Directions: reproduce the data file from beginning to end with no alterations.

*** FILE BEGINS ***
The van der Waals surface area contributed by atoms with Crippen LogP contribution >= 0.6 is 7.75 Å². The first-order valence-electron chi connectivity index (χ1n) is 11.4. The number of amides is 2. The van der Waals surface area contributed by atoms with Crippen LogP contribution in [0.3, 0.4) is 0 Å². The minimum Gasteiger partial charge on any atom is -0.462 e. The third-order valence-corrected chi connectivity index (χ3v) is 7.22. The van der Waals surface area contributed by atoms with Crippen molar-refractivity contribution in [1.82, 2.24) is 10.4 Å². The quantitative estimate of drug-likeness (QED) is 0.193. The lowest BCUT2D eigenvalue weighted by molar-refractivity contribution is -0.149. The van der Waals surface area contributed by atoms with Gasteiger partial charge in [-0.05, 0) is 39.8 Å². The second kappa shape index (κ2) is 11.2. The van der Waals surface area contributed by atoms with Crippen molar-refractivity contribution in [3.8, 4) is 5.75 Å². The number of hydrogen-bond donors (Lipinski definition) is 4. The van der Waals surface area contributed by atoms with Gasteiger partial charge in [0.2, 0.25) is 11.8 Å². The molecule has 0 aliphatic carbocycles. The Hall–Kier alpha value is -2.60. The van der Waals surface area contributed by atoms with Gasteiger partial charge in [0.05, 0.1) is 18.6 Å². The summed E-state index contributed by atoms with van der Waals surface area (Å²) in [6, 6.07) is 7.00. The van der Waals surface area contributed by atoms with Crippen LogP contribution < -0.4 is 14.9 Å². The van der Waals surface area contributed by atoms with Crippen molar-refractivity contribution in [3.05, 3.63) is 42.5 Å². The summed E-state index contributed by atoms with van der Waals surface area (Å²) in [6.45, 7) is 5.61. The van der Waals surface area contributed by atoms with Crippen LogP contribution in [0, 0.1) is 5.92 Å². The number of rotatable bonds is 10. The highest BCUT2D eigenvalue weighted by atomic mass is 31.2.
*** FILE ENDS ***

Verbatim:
The van der Waals surface area contributed by atoms with Crippen LogP contribution >= 0.6 is 7.75 Å². The first-order valence-electron chi connectivity index (χ1n) is 11.4. The number of amides is 2. The van der Waals surface area contributed by atoms with Crippen LogP contribution in [0.3, 0.4) is 0 Å². The minimum Gasteiger partial charge on any atom is -0.462 e. The third-order valence-corrected chi connectivity index (χ3v) is 7.22. The van der Waals surface area contributed by atoms with Crippen molar-refractivity contribution in [1.82, 2.24) is 10.4 Å². The quantitative estimate of drug-likeness (QED) is 0.193. The lowest BCUT2D eigenvalue weighted by molar-refractivity contribution is -0.149. The van der Waals surface area contributed by atoms with Gasteiger partial charge in [-0.05, 0) is 39.8 Å². The second kappa shape index (κ2) is 11.2. The van der Waals surface area contributed by atoms with Crippen molar-refractivity contribution in [3.8, 4) is 5.75 Å². The number of hydrogen-bond donors (Lipinski definition) is 4. The van der Waals surface area contributed by atoms with Gasteiger partial charge in [0.2, 0.25) is 11.8 Å². The molecule has 0 aliphatic carbocycles. The Hall–Kier alpha value is -2.60. The van der Waals surface area contributed by atoms with Gasteiger partial charge in [0.05, 0.1) is 18.6 Å². The summed E-state index contributed by atoms with van der Waals surface area (Å²) in [6, 6.07) is 7.00. The van der Waals surface area contributed by atoms with Crippen LogP contribution < -0.4 is 14.9 Å². The van der Waals surface area contributed by atoms with Crippen molar-refractivity contribution in [3.05, 3.63) is 42.5 Å². The summed E-state index contributed by atoms with van der Waals surface area (Å²) in [6.45, 7) is 5.61. The van der Waals surface area contributed by atoms with Crippen LogP contribution in [0, 0.1) is 5.92 Å². The number of rotatable bonds is 10. The highest BCUT2D eigenvalue weighted by atomic mass is 31.2.